Mao Zedong’s Great Cultural Revolution (wenhua da geming) convulsed the People’s Republic of China (PRC) for ten years, from 1966 to 1976. Although he declared the revolution to have ended in 1969, it is generally accepted that the struggles for control of the Communist Party apparatus, and the political and economic turmoil from 1969 until his death in 1976 were part of the revolution.
Though elements within the Party who opposed the Cultural Revolution gained the upper hand after Mao’s death and ended the ‘reforms’ he initiated, the negative effects of the movement continued to plague China for many years afterwards, and some of the effects linger till this day.
With the elevation of Hua Guofeng to the post of Party Chairman and the arrest of the Gang of Four in 1976, the Communist Party declared an official end to Mao’s Great Cultural Revolution. Hua, however, continued to promote Mao’s philosophy and thoughts and to invoke his name. The period from 1979 to 1980 was marked by a power struggle within the Party between Hua and traditionalists who favored the Soviet-style of economic planning, and reform-minded officials led by Deng Xiaoping who were not against adopting new economic models for China.
The Fifth Plenum of the Eleventh Communist Party of China Congress in 1980 saw the rehabilitation of Peng Zhen and others who had been purged during the Cultural Revolution. Hu Yaobang became Party General Secretary and Deng protg Zhao Ziyang became Premier. Deng became Chairman of the Central Military Commission. Hua resigned, completing the transition to a pragmatic, reformist leadership within the Party, and the beginning of China’s emergence as an economic powerhouse in Asia.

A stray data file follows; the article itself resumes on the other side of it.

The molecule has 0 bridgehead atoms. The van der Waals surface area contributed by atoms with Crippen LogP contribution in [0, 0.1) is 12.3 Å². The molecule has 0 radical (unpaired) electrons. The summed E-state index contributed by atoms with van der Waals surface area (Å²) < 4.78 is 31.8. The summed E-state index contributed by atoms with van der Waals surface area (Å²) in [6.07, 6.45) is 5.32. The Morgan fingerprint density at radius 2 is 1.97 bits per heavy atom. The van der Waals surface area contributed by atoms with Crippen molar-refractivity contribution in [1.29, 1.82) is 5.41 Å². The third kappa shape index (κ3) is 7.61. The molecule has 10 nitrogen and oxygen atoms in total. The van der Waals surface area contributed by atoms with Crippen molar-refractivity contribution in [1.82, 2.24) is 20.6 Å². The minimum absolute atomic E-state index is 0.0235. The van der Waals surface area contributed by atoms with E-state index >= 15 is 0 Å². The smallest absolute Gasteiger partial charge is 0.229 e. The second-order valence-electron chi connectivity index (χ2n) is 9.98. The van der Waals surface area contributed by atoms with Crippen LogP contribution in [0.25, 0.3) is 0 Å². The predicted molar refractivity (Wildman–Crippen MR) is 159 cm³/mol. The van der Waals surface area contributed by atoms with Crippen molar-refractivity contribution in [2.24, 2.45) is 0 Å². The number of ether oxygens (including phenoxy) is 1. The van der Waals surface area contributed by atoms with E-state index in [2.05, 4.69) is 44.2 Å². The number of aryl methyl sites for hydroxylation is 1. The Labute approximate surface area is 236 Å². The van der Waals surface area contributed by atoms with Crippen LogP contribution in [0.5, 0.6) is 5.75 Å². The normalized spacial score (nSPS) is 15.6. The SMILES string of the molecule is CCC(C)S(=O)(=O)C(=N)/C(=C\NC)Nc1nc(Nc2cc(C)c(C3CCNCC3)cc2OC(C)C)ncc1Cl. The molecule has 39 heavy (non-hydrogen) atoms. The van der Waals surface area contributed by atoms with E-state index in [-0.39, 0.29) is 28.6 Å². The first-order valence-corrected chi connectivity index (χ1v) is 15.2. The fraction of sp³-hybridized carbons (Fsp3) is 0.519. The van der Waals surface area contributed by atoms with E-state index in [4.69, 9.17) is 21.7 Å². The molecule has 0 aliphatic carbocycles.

Despite the economic progress that the new leadership ushered in, other negative impacts of the Cultural Revolution continue to impact China down to the present day.
The excesses of the youthful Red Guards destroyed much of China’s traditional culture; including ancient buildings and artifacts, and millions of antiques, books and paintings. China’s education system was brought to a virtual standstill for 10 years, resulting in an entire generation of people with inferior education and inadequate skills to operate effectively in a market economy. Many of these people still hold key positions in provincial and city governments and in rural areas.
The impact on minority cultures was particularly acute. In Tibet, over 6,000 monasteries were destroyed. In Inner Mongolia, nearly 23,000 people were reportedly beaten to death, and several hundred thousand maimed. In the western province of Xinjiang, copies of the Koran and other Islamic books of the Muslim Uyghur people were destroyed, and Muslim imams were publicly humiliated. While relations with minorities in China were never what one would call good, the trauma of the Cultural Revolution was probably instrumental in radicalization of the Muslims, and contributed to China’s current problems with this minority group.
The Cultural Revolution also made the unthinkable acceptable – criticism of high-level officials, something that had previously been unheard of. Some scholars attribute the Tiananmen student protests in 1989 to the habits formed during the Cultural Revolution.
The Communist Party of China still prohibits critical, objective study of this period in China’s history. But, as China moves to greater prominence on the world stage, this is one aspect of its past that it will have to come to grips with.
Chan, Anita. Children of Mao: Personality Development and Political Activism in the Red Guard Generation. University of Washington Press, 1985
Chang, Tony H. (compiler). China During the Cultural Revolution, 1966-1976: A Selected Bibliography of English Language Works. Greenwood Press, 1999